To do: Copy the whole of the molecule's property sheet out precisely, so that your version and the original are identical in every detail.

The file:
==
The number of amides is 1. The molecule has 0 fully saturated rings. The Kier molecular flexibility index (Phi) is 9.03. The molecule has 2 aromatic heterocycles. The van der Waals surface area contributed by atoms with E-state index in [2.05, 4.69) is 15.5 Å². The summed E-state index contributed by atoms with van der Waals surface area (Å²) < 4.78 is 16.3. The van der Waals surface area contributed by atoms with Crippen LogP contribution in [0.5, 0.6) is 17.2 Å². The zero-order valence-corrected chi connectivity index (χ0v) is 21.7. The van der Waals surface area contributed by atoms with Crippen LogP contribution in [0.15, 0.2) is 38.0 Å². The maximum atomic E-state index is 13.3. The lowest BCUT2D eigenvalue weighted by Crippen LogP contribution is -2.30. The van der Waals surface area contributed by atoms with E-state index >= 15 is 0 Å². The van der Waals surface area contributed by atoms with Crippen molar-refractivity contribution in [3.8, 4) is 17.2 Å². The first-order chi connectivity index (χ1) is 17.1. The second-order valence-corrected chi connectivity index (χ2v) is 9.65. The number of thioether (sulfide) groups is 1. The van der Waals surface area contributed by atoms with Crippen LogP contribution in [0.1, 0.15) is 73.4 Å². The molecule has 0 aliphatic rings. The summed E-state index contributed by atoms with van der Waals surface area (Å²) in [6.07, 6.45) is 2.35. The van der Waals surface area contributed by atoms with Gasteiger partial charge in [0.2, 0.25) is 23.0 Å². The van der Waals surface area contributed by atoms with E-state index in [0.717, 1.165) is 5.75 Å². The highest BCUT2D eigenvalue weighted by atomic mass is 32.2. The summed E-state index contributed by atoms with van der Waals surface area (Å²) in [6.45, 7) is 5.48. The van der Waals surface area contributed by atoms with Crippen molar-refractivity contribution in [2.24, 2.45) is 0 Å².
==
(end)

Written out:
The number of amides is 1. The molecule has 0 fully saturated rings. The Kier molecular flexibility index (Phi) is 9.03. The molecule has 2 aromatic heterocycles. The van der Waals surface area contributed by atoms with E-state index in [2.05, 4.69) is 15.5 Å². The summed E-state index contributed by atoms with van der Waals surface area (Å²) < 4.78 is 16.3. The van der Waals surface area contributed by atoms with Crippen LogP contribution in [0.5, 0.6) is 17.2 Å². The zero-order valence-corrected chi connectivity index (χ0v) is 21.7. The van der Waals surface area contributed by atoms with Crippen LogP contribution in [0.15, 0.2) is 38.0 Å². The maximum atomic E-state index is 13.3. The lowest BCUT2D eigenvalue weighted by Crippen LogP contribution is -2.30. The van der Waals surface area contributed by atoms with E-state index >= 15 is 0 Å². The van der Waals surface area contributed by atoms with Crippen molar-refractivity contribution in [3.8, 4) is 17.2 Å². The first-order chi connectivity index (χ1) is 17.1. The second-order valence-corrected chi connectivity index (χ2v) is 9.65. The number of thioether (sulfide) groups is 1. The van der Waals surface area contributed by atoms with Crippen LogP contribution in [0.1, 0.15) is 73.4 Å². The molecule has 0 aliphatic rings. The summed E-state index contributed by atoms with van der Waals surface area (Å²) in [6.07, 6.45) is 2.35. The van der Waals surface area contributed by atoms with Gasteiger partial charge in [0.2, 0.25) is 23.0 Å². The van der Waals surface area contributed by atoms with E-state index in [0.717, 1.165) is 5.75 Å². The highest BCUT2D eigenvalue weighted by atomic mass is 32.2. The summed E-state index contributed by atoms with van der Waals surface area (Å²) in [6.45, 7) is 5.48. The van der Waals surface area contributed by atoms with Crippen molar-refractivity contribution in [2.24, 2.45) is 0 Å².